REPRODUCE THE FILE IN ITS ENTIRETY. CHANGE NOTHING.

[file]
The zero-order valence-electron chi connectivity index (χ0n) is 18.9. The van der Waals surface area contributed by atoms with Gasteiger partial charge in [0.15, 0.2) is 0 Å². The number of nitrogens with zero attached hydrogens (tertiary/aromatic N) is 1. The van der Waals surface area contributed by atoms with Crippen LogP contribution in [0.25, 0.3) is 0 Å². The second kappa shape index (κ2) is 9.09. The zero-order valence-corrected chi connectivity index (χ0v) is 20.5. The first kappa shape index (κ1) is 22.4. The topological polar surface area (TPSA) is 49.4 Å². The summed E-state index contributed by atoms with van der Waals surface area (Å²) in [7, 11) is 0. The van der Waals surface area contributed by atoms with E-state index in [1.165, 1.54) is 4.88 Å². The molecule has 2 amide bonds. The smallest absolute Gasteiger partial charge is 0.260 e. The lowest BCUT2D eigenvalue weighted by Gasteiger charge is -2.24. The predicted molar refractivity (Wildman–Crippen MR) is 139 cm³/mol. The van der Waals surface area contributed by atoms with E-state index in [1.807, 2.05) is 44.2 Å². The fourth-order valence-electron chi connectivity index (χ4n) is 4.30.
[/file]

The zero-order valence-electron chi connectivity index (χ0n) is 18.9. The van der Waals surface area contributed by atoms with Gasteiger partial charge in [0.15, 0.2) is 0 Å². The number of nitrogens with zero attached hydrogens (tertiary/aromatic N) is 1. The van der Waals surface area contributed by atoms with Crippen LogP contribution in [0.25, 0.3) is 0 Å². The second kappa shape index (κ2) is 9.09. The zero-order valence-corrected chi connectivity index (χ0v) is 20.5. The first kappa shape index (κ1) is 22.4. The topological polar surface area (TPSA) is 49.4 Å². The summed E-state index contributed by atoms with van der Waals surface area (Å²) in [7, 11) is 0. The van der Waals surface area contributed by atoms with E-state index in [1.165, 1.54) is 4.88 Å². The molecule has 2 amide bonds. The smallest absolute Gasteiger partial charge is 0.260 e. The lowest BCUT2D eigenvalue weighted by Gasteiger charge is -2.24. The predicted molar refractivity (Wildman–Crippen MR) is 139 cm³/mol. The van der Waals surface area contributed by atoms with E-state index in [1.807, 2.05) is 44.2 Å². The fourth-order valence-electron chi connectivity index (χ4n) is 4.30.